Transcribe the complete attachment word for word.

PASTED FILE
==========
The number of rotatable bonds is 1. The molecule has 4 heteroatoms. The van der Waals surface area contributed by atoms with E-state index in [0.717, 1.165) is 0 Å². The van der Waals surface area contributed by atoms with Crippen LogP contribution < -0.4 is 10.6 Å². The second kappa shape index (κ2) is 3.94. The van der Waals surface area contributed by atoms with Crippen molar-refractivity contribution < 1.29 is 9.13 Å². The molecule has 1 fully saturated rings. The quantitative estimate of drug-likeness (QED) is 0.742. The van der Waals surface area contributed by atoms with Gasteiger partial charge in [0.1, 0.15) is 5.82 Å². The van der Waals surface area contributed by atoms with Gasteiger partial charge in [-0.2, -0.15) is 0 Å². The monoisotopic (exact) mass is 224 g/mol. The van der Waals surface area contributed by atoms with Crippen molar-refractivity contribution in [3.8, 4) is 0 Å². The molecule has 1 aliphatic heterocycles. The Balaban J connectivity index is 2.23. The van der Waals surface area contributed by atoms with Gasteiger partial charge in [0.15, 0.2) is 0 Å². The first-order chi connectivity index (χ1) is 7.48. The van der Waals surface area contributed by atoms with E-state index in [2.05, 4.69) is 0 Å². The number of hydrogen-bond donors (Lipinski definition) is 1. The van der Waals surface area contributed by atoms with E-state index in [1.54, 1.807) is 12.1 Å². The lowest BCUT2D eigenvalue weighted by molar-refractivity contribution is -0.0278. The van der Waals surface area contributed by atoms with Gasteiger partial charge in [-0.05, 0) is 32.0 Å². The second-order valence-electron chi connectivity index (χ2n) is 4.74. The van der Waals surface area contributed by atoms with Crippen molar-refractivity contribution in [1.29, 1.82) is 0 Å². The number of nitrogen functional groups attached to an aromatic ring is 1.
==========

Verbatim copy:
The number of rotatable bonds is 1. The molecule has 4 heteroatoms. The van der Waals surface area contributed by atoms with E-state index in [0.717, 1.165) is 0 Å². The van der Waals surface area contributed by atoms with Crippen LogP contribution < -0.4 is 10.6 Å². The second kappa shape index (κ2) is 3.94. The van der Waals surface area contributed by atoms with Crippen molar-refractivity contribution < 1.29 is 9.13 Å². The molecule has 1 fully saturated rings. The quantitative estimate of drug-likeness (QED) is 0.742. The van der Waals surface area contributed by atoms with Gasteiger partial charge in [0.1, 0.15) is 5.82 Å². The van der Waals surface area contributed by atoms with Gasteiger partial charge in [-0.2, -0.15) is 0 Å². The monoisotopic (exact) mass is 224 g/mol. The van der Waals surface area contributed by atoms with Crippen molar-refractivity contribution in [3.8, 4) is 0 Å². The molecule has 1 aliphatic heterocycles. The Balaban J connectivity index is 2.23. The van der Waals surface area contributed by atoms with Gasteiger partial charge in [0.15, 0.2) is 0 Å². The first-order chi connectivity index (χ1) is 7.48. The van der Waals surface area contributed by atoms with E-state index in [2.05, 4.69) is 0 Å². The number of hydrogen-bond donors (Lipinski definition) is 1. The van der Waals surface area contributed by atoms with E-state index in [1.54, 1.807) is 12.1 Å². The lowest BCUT2D eigenvalue weighted by molar-refractivity contribution is -0.0278. The van der Waals surface area contributed by atoms with Gasteiger partial charge in [-0.05, 0) is 32.0 Å². The second-order valence-electron chi connectivity index (χ2n) is 4.74. The van der Waals surface area contributed by atoms with Crippen molar-refractivity contribution in [1.29, 1.82) is 0 Å². The number of nitrogen functional groups attached to an aromatic ring is 1.